Off Tasmania’s coastline, Royal Australian Navy personnel have started to get acquainted with their newest allies.
- Autonomous underwater vehicles (AUV) can help the Navy map the sea floor, or search for mines
- Under a deal, up to 80 Navy personnel will be taught by the Australian Maritime College how to use autonomous marine systems
- Tasmania’s diversity of waters make it an ideal place to learn how to use the AUV
The Navy and the Australian Maritime College (AMC), based in northern Tasmania, struck a $4.7 million three-year autonomous marine systems training deal last August.
Under the deal, up to 80 Navy personnel will study in Tasmania each year and be taught by AMC staff how to use autonomous underwater vehicles (AUV), also known as aquatic robots, to enhance the country’s war fighting efforts.
The deal is now one year in and training has ramped up.
The latest Navy team to complete its training at Beauty Point, right near the top of the island state, was a hydrographic one.
The AMC’s autonomous marine system specialist Damien Guihen said the team would use the device to help map the world’s oceans.
“So they use it for mapping out areas maybe around beaches or places where they might need to bring ships,” Mr Guihen said.
“Using a robotic platform such as an AUV, it allows us to make measurements where maybe you don’t want to send somebody or it allows us to get closer to the seabed, so it makes operations generally safer and it allows us to free up people to do other tasks.”
‘It’s finally made them cool’
The training is also helping the navy find more underwater sea mines.
Chris White, who is the AMC’s Defence and Autonomous Systems manager, used to be a Royal Australian Navy diver.
He said the Navy had recently started using AUVs as part of its mine countermeasures — in other words, finding underwater mines.
“They’re using that technology to either remove the risk from the operator or the person or make it faster,” Mr White said.
“Certainly as a diver, the ability of that technology to search or go and look at large areas underwater is 10 to 20 times faster than what an actual human diver could do.
“Autonomy isn’t going to remove the people. You still need the people to understand the technology and that’s really what AMC is trying to help the Navy with.
“It’s getting those skills, knowledge and experience to use those new systems safely, effectively and reliably.”
It is unclear exactly how many sea mines planted during world wars and other conflicts are still out there.
“They’re probably inherently safe because they’ve been sitting on the bottom and batteries will have run down, but autonomous technology allows you to go and look for those safely without needing to expose people to extra risk,” Mr White said.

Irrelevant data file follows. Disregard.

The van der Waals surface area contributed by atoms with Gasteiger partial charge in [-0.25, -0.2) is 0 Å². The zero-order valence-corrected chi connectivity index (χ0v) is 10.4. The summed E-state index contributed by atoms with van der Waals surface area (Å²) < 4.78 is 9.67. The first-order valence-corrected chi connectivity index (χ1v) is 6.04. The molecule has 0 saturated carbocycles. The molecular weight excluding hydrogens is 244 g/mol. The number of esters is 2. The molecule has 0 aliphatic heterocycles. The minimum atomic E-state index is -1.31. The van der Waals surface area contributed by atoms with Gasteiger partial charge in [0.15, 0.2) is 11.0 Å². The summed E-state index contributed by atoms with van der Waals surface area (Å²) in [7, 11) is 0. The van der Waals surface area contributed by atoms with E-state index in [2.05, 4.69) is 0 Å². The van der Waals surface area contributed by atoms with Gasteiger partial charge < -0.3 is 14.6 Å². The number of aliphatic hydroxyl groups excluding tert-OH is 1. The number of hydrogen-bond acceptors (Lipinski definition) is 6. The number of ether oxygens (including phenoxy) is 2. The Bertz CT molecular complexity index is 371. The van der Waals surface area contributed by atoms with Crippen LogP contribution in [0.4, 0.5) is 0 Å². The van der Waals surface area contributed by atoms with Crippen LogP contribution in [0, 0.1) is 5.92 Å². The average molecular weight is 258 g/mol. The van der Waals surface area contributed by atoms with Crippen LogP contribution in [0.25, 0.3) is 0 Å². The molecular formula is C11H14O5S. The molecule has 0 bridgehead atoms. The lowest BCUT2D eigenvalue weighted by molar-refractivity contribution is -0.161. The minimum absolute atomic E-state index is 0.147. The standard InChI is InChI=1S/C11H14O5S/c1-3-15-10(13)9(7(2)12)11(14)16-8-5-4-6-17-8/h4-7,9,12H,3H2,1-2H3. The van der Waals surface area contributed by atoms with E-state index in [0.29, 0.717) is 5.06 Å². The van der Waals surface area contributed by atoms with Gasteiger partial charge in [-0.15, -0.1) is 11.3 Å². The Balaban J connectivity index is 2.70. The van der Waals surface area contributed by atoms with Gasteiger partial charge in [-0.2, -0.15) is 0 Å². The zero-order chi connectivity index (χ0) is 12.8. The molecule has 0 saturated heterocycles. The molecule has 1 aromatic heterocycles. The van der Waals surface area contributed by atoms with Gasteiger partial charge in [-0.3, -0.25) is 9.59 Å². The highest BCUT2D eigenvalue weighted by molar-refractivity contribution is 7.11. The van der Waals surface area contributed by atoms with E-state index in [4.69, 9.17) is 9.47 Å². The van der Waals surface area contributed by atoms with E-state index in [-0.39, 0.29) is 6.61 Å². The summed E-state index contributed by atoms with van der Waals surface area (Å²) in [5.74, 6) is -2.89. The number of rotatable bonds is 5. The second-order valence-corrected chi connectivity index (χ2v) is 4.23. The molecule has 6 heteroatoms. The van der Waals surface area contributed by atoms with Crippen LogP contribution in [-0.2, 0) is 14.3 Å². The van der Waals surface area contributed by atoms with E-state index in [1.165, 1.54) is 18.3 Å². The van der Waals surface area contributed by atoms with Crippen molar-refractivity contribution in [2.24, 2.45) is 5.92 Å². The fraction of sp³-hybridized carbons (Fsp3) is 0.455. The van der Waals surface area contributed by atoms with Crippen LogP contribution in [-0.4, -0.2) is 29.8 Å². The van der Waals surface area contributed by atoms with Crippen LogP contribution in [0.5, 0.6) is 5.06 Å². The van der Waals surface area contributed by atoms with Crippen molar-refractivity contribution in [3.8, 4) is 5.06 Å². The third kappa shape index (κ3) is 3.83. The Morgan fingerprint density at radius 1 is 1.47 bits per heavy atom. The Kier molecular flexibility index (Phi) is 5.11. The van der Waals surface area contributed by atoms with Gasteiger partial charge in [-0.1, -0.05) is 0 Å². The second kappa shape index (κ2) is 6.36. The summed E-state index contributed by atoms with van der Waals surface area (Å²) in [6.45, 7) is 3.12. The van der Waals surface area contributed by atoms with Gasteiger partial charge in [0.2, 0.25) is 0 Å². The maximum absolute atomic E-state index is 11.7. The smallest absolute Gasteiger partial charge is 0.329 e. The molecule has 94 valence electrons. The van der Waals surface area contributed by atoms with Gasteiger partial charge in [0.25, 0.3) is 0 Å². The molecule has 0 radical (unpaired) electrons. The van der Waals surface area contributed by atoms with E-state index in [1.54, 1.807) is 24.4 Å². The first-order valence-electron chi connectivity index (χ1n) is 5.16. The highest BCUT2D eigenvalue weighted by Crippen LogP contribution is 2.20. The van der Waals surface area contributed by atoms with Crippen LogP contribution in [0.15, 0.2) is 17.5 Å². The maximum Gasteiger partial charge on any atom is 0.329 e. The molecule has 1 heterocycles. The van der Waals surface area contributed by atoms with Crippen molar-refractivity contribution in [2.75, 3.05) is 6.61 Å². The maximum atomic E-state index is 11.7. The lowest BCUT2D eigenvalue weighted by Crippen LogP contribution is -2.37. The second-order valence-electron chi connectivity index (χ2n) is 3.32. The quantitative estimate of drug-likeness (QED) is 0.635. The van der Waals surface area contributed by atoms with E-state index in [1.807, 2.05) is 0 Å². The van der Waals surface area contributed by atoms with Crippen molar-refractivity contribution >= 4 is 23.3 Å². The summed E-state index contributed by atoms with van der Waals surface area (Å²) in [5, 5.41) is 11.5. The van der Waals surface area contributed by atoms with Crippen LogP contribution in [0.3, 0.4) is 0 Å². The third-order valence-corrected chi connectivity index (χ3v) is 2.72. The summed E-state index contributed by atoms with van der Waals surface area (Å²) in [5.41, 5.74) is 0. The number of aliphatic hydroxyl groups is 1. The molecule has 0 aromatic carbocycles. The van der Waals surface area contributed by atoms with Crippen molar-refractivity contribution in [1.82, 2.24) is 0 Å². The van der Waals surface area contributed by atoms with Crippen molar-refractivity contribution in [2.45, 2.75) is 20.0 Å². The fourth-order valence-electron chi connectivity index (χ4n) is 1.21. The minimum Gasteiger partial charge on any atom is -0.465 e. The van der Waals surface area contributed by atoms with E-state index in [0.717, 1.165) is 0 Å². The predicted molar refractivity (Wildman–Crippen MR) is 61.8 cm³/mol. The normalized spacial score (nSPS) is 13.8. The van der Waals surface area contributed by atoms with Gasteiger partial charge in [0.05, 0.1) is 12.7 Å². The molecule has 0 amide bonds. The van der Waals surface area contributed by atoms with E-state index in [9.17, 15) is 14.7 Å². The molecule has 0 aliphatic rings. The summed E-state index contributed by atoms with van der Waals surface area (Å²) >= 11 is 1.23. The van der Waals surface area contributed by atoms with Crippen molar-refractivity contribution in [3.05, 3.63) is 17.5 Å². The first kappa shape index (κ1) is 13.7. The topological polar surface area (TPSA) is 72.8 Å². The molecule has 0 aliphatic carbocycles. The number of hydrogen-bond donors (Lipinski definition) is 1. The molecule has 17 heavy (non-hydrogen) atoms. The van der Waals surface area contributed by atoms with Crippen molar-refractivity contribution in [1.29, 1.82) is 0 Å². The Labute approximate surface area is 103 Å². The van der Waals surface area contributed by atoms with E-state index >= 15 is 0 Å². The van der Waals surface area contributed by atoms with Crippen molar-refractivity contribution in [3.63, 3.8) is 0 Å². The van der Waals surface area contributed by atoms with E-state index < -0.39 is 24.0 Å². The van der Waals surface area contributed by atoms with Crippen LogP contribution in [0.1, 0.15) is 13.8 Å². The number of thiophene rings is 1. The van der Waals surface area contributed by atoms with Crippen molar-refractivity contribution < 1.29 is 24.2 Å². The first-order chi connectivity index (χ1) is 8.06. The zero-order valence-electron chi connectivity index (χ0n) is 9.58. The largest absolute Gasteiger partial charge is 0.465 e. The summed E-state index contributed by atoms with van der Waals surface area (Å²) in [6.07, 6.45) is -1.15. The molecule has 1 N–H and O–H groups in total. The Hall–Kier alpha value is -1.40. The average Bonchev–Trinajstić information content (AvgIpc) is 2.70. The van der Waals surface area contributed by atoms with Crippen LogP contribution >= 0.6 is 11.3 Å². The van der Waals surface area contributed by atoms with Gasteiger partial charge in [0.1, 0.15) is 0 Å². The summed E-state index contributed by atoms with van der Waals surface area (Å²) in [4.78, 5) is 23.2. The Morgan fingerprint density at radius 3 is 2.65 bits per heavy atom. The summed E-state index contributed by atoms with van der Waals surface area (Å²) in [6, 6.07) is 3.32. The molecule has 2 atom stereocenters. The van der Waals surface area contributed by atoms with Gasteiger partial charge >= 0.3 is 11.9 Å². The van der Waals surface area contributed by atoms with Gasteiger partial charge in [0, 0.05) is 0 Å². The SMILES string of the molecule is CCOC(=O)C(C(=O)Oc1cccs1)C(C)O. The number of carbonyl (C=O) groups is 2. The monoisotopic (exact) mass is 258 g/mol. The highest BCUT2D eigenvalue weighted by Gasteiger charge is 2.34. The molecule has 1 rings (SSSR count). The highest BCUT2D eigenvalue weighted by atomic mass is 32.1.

“Obviously there’s still the need for the human to deal with it once it’s been found.”
The $4.7 million training deal has helped the AMC secure four jobs.
Reuben Kent, who is one of AMC’s trainers, said it was good to see other agencies using the devices.
What makes Tasmania the ‘ideal’ AUV training base?
Apart from Tasmania having the country’s only maritime college, Mr White said the state’s topography and diversity of waters helped with AUV training.
The main AUV training grounds used by the AMC and Navy this year have been at Beauty Point, Lake St Clair and Macquarie Harbour, on the west coast.
“The ability for us to access things like high tidal flows, like in the Tamar River, or deep waters up in Lake St Clair or the central highland or stratified waters, which is like layered water over on the west coast — you just can’t get that anywhere else in Australia, so Tasmania is an ideal training environment,” Mr White said.
Royal Australian Navy Commodore John Stavridis said the Navy had been working with the AMC for some time and first worked together with autonomous systems in 2017.
“They are at the forefront of advances in this technology, so we’ve been able to work with them and they actually teach us the basics and more higher capabilities for what robotics can do,” Commodore Stavridis said.
He said the Navy was moving more toward autonomous devices to enhance its capabilities.
“This is just the advancement of technology rather than something new or a step change in what we’re doing,” Commodore Stavridis said.
“These robots and autonomous systems help us do our job as war fighters.
“The actual intent is to use robotic and autonomous systems largely to keep our sailors and our war fighters out of the minefield.
Mr White said as well as working with the Navy, the maritime college was also working with the University of Tasmania to provide short, undergraduate and postgraduate level autonomous marine systems course so the public could learn more about AUVs.
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